New capacity can replace government schemes, say underwriters
The government can stop underwriting airline risks and let the commercial insurance market take over, according to senior underwriters.
In the wake of the World Trade Centre tragedy, commercial insurers would not cover airline risks. This forced national governments to become insurers of last resort. The UK government, aided by Aon, Willis and Marsh, set up the Troika scheme in the UK.
The scheme was intended to expire on 22 January but was extended to 20 March and then 31 March. This was because the commercial market would not offer any reasonably priced cover.
As Insurance Times went to press, the European Commission was set to allow the 15 EU governments to extend their provision of aviation cover. It is understood the new deal will run until 19 May.
The Association of Insurance and Risk Managers chief executive David Gamble said: "We would certainly hope they would do so. It would give us equality with the other European airlines."
But a senior insurance aviation expert said the government may choose to withdraw its support.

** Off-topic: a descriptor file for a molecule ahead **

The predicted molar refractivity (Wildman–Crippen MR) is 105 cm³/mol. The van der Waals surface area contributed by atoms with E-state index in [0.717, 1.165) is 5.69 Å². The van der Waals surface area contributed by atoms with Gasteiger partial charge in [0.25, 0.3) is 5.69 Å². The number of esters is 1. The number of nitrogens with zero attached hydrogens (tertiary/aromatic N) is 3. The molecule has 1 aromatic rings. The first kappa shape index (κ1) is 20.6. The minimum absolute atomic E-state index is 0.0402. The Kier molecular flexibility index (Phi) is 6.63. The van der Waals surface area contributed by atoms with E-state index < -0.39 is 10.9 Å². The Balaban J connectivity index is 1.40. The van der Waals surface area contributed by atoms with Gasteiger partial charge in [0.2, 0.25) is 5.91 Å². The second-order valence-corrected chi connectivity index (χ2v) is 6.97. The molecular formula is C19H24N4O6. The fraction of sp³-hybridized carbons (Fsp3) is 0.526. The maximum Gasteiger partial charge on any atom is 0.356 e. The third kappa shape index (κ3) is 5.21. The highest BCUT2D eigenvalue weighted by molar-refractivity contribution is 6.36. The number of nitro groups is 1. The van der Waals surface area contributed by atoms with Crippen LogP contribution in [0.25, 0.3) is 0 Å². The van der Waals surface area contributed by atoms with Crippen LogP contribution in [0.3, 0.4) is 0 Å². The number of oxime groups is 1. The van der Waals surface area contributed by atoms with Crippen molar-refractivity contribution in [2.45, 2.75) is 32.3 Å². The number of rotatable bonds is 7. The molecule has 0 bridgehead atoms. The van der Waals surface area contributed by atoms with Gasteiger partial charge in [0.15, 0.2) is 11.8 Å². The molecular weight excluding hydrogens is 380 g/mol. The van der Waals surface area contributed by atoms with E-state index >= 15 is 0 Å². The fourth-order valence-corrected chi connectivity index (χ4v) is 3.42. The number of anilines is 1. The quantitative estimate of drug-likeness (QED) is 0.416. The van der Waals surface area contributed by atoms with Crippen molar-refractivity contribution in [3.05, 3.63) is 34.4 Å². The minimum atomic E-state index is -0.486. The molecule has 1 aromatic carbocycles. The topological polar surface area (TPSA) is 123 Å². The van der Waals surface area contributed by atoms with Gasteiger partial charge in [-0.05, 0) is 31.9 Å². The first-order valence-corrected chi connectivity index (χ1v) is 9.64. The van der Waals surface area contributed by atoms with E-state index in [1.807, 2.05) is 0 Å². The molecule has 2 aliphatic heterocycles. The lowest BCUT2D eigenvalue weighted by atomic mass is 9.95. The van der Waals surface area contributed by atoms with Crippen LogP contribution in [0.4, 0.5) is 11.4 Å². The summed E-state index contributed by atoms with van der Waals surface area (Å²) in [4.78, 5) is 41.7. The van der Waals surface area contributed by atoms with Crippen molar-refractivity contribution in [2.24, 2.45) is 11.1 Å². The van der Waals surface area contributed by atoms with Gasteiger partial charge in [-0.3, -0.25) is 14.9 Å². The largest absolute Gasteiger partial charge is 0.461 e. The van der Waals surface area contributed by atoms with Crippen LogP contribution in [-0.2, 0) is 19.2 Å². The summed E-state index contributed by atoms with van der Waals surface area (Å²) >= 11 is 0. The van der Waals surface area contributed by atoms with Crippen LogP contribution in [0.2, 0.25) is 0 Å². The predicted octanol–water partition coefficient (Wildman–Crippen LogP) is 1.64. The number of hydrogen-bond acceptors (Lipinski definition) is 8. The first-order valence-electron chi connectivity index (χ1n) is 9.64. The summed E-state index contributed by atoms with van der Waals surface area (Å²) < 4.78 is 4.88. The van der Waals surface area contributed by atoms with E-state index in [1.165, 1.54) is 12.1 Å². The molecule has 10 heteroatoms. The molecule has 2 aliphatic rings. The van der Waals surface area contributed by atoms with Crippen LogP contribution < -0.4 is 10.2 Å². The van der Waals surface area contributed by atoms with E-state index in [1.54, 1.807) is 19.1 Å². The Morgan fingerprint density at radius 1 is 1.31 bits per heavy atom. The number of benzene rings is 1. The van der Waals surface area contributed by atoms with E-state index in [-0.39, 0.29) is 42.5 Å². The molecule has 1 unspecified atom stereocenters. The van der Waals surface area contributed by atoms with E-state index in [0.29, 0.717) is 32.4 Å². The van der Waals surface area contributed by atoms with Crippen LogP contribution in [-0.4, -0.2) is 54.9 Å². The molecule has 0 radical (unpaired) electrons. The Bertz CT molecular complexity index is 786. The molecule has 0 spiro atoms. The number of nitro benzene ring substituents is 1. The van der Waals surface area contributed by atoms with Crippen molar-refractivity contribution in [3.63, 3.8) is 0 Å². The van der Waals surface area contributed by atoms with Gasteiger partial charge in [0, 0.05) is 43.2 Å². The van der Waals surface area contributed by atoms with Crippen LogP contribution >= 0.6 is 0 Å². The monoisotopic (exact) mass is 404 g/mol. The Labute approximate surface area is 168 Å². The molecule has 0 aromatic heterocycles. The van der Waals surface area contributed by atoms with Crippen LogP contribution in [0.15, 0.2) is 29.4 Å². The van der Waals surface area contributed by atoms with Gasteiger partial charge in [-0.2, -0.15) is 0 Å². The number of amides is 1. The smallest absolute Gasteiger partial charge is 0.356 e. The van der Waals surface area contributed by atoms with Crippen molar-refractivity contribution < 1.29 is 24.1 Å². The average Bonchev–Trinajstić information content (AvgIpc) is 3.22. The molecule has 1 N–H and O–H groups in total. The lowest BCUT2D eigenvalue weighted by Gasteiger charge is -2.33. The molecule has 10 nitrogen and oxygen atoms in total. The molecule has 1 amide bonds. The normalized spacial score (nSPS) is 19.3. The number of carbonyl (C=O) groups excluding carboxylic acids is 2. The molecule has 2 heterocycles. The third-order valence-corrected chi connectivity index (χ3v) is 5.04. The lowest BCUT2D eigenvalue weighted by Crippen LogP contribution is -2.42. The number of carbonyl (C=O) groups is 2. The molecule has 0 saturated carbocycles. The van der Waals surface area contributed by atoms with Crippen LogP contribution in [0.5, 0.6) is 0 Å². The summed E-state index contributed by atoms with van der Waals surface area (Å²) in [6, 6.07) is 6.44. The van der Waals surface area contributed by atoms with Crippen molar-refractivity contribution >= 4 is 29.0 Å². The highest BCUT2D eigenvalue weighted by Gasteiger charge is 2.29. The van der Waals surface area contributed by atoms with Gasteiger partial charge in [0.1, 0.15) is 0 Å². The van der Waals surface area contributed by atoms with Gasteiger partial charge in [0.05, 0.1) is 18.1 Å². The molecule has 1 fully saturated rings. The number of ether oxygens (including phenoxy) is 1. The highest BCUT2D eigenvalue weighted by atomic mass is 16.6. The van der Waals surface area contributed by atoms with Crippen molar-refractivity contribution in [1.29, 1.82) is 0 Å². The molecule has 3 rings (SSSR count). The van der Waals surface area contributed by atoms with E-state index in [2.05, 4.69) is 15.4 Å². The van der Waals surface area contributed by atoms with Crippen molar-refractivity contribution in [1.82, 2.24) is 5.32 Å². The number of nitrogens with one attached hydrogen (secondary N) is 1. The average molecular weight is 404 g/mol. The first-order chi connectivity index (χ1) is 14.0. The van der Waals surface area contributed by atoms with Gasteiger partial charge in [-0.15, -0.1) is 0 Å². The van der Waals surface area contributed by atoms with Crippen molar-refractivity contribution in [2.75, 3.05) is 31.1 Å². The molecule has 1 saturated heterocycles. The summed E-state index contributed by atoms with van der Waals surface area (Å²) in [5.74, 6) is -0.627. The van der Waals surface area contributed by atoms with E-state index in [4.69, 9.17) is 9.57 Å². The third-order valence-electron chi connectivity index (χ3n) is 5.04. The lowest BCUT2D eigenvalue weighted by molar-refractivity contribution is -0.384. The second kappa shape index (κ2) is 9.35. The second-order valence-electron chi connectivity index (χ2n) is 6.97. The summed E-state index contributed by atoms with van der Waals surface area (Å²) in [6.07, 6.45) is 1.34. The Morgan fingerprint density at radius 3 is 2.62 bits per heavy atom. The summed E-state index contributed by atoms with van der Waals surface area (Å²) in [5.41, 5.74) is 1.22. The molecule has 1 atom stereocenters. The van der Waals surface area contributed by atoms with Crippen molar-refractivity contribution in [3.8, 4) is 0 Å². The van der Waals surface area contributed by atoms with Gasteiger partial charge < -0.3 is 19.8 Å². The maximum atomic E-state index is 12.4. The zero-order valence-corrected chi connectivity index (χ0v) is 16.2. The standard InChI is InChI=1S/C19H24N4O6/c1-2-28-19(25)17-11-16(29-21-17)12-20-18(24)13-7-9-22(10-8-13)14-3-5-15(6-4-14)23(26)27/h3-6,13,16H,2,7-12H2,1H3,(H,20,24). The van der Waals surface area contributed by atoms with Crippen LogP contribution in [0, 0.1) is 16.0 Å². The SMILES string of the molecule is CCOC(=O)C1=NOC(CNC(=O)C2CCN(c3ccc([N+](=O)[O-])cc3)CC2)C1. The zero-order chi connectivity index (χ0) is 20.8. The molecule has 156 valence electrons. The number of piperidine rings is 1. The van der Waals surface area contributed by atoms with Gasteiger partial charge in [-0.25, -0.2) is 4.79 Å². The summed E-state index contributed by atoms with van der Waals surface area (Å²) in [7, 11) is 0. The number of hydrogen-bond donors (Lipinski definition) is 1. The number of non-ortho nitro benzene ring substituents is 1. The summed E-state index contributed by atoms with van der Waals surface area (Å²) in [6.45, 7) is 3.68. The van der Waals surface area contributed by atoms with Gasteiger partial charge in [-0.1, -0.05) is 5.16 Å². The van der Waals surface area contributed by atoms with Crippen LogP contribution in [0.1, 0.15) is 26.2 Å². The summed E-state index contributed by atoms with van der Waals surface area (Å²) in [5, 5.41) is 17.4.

"The likelihood is it will end the scheme at the end of the month," he said. "Commercial insurance is available which is not that much more expensive than the government's scheme."
He added prices had been coming down in the last few months and an influx of new capital since 11 September meant insurers and reinsurers were more willing to cover larger risks.
Axis Specialty chief finance officer Andrew Cook said: "We will consider terrorism risks on an individual basis."
Gamble added he hoped the government would provide 60 days' extra cover to allow European countries time to create a mutual scheme.
A Treasury spokesman said: "We have always said this has been a temporary measure. The question is timing."